@spaceinsomniac: anything really. Dubstep, rock, hip-hop, video game and movie scores. However, I am a little on the skeptical side when it comes to rap.=/
crunchyflies's forum posts
@believer258: While I agree with you, some people would argue realism. The problem with that is the matter of when the game in question becomes too real.
I think I can speak for everyone here when I say that we come to video games for a fun way to get away from the outside world or to just spend a little time having fun. If games were to suddenly take the route of extremely gory and realistic than I think that the magic of video games would be kind of lost.
@believer258: maybe it is the poor job that some parents are doing that makes me think the esrb aren't doing that great of a job.
However, I still think that they can be a little strict when it comes to some games.
I.E. Halo (which should be given a T rating) and Uncharted (which should be given an M rating -- compared to what Halo is anyway).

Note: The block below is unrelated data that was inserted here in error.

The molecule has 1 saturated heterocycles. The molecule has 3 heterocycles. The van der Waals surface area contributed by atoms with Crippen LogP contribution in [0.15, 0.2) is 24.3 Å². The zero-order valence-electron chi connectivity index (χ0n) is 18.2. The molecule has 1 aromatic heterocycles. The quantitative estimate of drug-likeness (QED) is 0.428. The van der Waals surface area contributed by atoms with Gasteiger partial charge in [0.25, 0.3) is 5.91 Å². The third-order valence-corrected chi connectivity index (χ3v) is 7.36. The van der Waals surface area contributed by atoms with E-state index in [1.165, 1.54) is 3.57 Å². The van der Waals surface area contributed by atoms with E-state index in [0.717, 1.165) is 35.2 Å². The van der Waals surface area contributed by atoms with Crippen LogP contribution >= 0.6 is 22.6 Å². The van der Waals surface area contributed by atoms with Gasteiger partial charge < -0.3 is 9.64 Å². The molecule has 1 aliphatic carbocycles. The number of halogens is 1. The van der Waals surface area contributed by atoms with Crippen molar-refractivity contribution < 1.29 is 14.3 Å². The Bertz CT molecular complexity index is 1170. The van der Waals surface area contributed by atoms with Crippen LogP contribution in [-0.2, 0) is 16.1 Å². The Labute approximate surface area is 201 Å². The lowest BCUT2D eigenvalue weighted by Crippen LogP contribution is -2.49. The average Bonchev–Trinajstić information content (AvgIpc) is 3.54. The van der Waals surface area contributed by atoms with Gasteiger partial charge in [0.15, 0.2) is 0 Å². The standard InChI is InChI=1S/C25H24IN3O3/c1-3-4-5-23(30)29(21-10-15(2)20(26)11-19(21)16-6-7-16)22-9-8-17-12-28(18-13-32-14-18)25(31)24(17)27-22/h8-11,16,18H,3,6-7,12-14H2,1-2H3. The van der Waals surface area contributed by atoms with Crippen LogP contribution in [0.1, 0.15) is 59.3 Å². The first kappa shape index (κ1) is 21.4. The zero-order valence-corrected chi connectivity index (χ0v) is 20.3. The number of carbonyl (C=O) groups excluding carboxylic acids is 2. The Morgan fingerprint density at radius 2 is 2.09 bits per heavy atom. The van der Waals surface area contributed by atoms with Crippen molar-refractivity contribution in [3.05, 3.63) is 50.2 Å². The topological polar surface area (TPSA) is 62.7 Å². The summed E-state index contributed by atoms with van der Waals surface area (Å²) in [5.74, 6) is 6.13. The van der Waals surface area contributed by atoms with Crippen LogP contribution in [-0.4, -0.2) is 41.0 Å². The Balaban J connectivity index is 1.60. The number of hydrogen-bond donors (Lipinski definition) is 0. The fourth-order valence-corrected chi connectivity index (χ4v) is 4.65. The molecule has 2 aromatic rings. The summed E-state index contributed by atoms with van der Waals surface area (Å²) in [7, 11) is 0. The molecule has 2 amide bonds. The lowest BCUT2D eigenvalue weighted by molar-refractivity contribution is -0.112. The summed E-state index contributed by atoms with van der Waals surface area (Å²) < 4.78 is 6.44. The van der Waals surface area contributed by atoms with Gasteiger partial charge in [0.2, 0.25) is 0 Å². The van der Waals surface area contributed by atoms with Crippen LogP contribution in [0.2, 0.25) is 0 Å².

@mosespippy: How so? When you look at the ratings allocated to movies they are much less sensitive to things like language and sexual content. For example, in Avatar two characters start kissing and then the movie cuts to the morning after. In the ratings description it is called sensuality, while in a game rated by the esrb it may be rated as sexual content, instead of a more apt description like suggestive material.
People today don't seem to be so hooked up on things like violence or sexual content; and the instances that I've seen in video games that would inhibit those descriptions seem to not be so explicit and more as a cautionary measure for the entertainment board.
ESRB has been rating video games since 1994 and it's been near the same since its founding. Has the culture of today's society changed to the point that the ESRB needs to reevaluate the way they rate video games?